It has been a long time now since my life instantly changed forever that day in 2004. I now have a beautiful daughter which adds to my inspiration to continue to live and thrive. Many people over the years have asked me how and what did I do to survive—many hoping to hear about specific things that they could apply to their situation such as specific diets, foods, drugs, and supplements. My response has always been that we are all different and what works for one may not for another. That ultimately, we need to leverage our mind (which can be hard when the cancer is in the brain!) and soul to heal ourselves. We have tremendous power and strength to do just that. Not that medical treatments do not work; I don’t think I’d be here to write this had I not taken the chemotherapy and radiation. But there is increasingly strong evidence that positive thoughts can have a biological and biochemical effect on our body.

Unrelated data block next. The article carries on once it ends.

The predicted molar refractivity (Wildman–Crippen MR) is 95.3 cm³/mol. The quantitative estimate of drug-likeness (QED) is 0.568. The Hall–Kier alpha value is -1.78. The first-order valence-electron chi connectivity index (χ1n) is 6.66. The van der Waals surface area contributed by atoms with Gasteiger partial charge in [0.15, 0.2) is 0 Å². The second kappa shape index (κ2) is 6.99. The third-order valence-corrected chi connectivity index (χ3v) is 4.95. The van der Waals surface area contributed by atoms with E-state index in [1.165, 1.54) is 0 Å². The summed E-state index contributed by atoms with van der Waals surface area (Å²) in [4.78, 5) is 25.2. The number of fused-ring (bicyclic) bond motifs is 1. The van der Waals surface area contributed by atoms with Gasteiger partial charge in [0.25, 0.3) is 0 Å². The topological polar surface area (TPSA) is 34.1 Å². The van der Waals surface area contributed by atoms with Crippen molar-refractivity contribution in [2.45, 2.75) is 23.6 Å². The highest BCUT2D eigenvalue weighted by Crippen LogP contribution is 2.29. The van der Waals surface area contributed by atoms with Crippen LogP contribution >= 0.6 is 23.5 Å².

I am in the process of writing my own memoir of my cancer experience. There are many interesting things I’ve been through and I hope you will be interested in the book when it’s published. When that time comes, I will post it here!

All the best,


EDITOR’S NOTE: As of October 2020, Yaron continues to be cancer-free. Here is his update:

I have not experienced relapse of the diagnosis.  My annual MRI last month was clear again thankfully.  However, I did have a subdural hematoma  - bleeding in the space between the skull and the brain - in March this year. It was a difficult 3 months with 2 one-week stays at the neurology clinic at the hospital. Because the brain didn't absorb the blood, I finally had brain surgery in May.  I have been healing ever since and feel great now!  My neurooncologist agreed with me that this was most likely a long-term effect of radiation I had way back in 2004.  This will be another chapter in my memoir.